March 10, 2008 Carl Zeiss Meditec has announced the latest version of its Humphrey Field Analyzer – an automated diagnostic system for Glaucoma management and blindness prevention. The HFA II-i will use Guided Progression Analysis software to summarize all available visual field test results on a single page, calculating each patient’s rate of visual field deterioration and allowing doctors to determine the stage of a disease, its rate of progression, and the patient’s risk of future vision loss.
By closely monitoring changes in the eye, the HFA II-i will provide doctors with the ability to prevent irreversible vision loss in patients with Glaucoma – a degenerative disease of the optic nerve that progresses without obvious symptoms, and is the second leading cause of blindness worldwide. The Guided Progression Analysis software collects a Glaucoma patient’s baseline fields, disease staging versus time, rate of progression and most recent test result on a single page – streamlining and simplifying clinical processes. A Visual Field Index correlates with ganglion cell density, and the system is less affected by cataract and other media changes than earlier indices.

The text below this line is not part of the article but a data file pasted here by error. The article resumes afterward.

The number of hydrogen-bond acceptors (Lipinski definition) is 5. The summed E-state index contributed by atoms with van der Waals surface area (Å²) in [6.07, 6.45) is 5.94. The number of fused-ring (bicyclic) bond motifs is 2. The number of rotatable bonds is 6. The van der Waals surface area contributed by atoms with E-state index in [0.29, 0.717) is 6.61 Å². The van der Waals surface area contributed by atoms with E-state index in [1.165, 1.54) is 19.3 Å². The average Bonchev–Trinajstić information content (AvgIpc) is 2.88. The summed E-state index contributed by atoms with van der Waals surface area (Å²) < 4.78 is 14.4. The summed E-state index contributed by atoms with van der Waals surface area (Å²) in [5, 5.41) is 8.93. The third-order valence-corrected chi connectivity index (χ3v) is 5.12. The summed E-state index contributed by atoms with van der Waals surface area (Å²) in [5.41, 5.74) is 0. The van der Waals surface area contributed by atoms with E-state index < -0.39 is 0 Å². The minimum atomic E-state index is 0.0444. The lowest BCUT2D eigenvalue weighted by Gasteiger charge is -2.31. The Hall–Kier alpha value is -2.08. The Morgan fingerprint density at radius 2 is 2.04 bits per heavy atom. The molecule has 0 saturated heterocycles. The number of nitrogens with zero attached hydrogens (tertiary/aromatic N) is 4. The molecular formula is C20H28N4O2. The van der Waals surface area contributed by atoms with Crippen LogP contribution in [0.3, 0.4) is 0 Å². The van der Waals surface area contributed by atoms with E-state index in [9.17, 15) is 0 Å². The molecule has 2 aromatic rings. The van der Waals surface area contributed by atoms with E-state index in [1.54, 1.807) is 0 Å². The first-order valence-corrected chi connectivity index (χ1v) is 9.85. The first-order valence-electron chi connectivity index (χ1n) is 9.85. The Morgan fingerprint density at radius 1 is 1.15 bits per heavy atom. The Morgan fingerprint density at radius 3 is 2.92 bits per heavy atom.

“Vision loss from glaucoma is irreversible. Thus, it is vital that doctors be able to efficiently differentiate between those patients who are doing well on present therapy versus those who are not stabilized,” said Robert N. Weinreb, M.D., distinguished professor of ophthalmology and director at the Hamilton Glaucoma Center of the University of California, San Diego. “Only by identifying the patients who continue to progress can glaucoma be appropriately managed to prevent vision loss or even blindness."
“The goal of our investment in new glaucoma technologies is to preserve eyesight for the nearly 60 million people worldwide suffering from this disease,” said Jim Taylor, Carl Zeiss Meditec president and chief executive officer. “The HFA II-i with new GPA software helps doctors closely monitor their glaucoma patients and ensure that each patient is receiving the best course of treatment to prevent vision loss.”